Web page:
It’s virtually impossible to find decent studies of LGBTQ violence, but the UMiss Women’s Violence Prevention Research Center put the rate of sexual abuse in lesbian couples at 50%. I’m no longer at uni so unfortunately I can’t get into the cited study to see how it came by its number (how is abuse defined? including rape? coercion? lack of protection? how much use of penetrative objects?) but I think it at least makes the case that female-on-female sexual abuse occurs at a significant rate. The study that was presented in the other thread placed the rate of female-on-male at slightly under 30%, I think? And that itself was critiqued for flaws in methodology? Obviously, it’s hard to draw any conclusion from these two rates given the discrepancies in rate between homosexual female and heterosexual encounters and the discrepancy in size between lesbian and heterosexual populations (particularly when the validity of one study is contested and the other is inaccessible), but at the same time, the lower incidences and high rates would at least mitigate one another to some degree, even if they did not completely cancel. Of course, I’m not yet addressing the impact of underreporting, but until told otherwise, I think I would hold the rates similar for both male victims and queer women victims, given the stigmas attendant to each.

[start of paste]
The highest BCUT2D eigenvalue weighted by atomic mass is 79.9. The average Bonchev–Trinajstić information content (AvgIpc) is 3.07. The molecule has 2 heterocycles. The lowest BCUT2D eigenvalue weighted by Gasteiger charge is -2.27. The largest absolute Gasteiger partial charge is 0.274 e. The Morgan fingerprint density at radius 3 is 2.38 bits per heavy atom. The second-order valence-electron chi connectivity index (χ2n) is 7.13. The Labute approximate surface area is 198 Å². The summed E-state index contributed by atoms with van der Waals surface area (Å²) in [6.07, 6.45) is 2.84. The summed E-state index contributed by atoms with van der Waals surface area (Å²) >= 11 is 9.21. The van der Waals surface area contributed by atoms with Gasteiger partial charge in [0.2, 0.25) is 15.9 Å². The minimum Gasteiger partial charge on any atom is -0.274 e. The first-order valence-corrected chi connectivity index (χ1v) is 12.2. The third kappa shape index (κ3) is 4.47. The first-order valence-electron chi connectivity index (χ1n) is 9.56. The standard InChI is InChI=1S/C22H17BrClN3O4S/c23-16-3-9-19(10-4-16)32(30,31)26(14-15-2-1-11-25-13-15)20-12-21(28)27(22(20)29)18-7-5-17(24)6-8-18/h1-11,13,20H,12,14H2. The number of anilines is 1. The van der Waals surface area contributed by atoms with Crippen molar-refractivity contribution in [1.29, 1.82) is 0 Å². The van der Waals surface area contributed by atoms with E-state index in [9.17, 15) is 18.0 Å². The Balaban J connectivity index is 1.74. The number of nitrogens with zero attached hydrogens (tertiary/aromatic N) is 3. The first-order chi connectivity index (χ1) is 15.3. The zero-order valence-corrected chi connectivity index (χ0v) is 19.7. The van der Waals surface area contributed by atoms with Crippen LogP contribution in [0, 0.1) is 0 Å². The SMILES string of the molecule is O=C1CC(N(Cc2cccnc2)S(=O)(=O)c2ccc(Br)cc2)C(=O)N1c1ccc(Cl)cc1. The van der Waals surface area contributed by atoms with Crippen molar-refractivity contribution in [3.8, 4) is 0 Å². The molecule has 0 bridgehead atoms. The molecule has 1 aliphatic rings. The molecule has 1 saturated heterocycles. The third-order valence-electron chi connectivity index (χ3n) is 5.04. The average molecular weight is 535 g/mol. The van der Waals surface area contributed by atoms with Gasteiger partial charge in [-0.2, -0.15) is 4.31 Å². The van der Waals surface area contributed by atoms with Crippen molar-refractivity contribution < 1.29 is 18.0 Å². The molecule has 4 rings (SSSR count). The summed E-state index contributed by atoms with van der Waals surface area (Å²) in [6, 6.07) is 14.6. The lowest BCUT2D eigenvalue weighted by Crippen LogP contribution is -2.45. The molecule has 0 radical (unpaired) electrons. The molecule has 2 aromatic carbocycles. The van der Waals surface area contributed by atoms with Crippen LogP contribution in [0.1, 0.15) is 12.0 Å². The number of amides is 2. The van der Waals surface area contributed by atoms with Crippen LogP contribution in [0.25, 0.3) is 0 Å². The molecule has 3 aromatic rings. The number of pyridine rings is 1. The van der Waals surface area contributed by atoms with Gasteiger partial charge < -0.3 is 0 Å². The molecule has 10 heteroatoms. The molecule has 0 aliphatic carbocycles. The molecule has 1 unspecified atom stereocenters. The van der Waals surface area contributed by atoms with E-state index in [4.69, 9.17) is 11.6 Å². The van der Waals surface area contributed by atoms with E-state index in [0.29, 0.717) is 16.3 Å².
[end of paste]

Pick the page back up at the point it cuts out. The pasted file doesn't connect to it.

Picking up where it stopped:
http://www.musc.edu/vawprevention/lesbianrx/factsheet.shtml (found via racialicious: http://www.racialicious.com/2011/07/07/domestic-violence-isnt-just-about-what-men-do-to-women/#more-16194 … the title is misleading… it’s about queer violence as well as hetero)